The results of the participation model showed that more educated farmers have lower propensity to participate in government-run extension programmes. The propensity increased with group membership and distance from the extension office. Nguni cattle farmers and farmers with relatively fewer cattle were less likely to participate in the extension programmes. Farmers using forage and feed supplements scored higher propensities. The propensities from the participation model were matched using the nearest neighbour and kernel algorithms in order to estimate the ATTs. Signs of benefits from participating in livestock extension programmes in terms of cattle production and input use were scant. Generally, farmers participating in livestock extension programmes produced more calves than their control counterparts, whereas those participating in farmer-to-farmer extension sessions had higher rates of use of veterinary services than their control counterparts. These findings, however, were not robust, i.e unequivocally observed across different PSM algorithms, showing the limited success of the current extension model.
The limited success of extension programmes signifies the need for making the extension service delivery more demand-driven or exploring alternative agricultural extension approaches that focus more on the specific needs of farmers. In this endeavour, the policy should provide for strategies to ensure the accountability of extension workers at local level. Decentralization of extension services offers an appropriate turnaround strategy through devolution and deconcentration. This includes the transfer of agricultural extension budget authority to smaller local government units such as the ward. The limited success of the state-led livestock extension service delivery can also be addressed by tapping into market-based extension models. To overcome the market-failure inherent to their public good nature, extension services delivery could be integrated into institutional arrangements such as contract farming.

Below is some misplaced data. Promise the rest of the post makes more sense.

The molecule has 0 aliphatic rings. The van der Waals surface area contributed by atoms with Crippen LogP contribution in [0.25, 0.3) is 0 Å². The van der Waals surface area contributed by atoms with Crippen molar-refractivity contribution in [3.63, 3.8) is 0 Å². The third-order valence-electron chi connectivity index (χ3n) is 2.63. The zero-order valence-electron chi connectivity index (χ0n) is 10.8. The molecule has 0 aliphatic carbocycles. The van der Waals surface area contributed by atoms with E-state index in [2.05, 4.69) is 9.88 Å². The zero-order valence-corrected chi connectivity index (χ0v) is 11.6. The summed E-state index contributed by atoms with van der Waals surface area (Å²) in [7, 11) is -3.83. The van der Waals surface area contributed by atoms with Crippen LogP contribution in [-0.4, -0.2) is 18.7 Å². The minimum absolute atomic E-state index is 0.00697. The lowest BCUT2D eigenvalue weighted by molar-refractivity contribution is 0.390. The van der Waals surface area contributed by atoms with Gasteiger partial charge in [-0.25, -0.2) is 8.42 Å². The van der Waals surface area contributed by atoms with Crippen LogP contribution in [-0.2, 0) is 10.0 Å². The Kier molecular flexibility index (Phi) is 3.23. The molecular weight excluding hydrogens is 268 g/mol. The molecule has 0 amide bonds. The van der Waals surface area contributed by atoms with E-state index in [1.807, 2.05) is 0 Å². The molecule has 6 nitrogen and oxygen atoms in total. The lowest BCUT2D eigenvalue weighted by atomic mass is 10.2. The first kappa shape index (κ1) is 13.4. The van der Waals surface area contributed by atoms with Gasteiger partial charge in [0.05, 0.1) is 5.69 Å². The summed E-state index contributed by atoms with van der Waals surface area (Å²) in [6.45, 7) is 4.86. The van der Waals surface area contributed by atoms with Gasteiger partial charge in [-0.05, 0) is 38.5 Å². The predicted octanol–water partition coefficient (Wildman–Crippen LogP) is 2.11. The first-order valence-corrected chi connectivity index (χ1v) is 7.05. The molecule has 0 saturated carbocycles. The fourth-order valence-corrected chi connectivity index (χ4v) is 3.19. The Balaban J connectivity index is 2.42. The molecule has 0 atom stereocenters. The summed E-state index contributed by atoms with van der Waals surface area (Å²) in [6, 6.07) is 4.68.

The policy should also explore alternatives extension models such as the advisory and facilitation models. Under these models, farmers and researchers are actively engaged in a learning process to which extension workers are simply facilitators. Leveraging on farmers' strengths (i.e. their experiences and assets), these approaches can ensure the optimal realization of their livelihoods' potentials.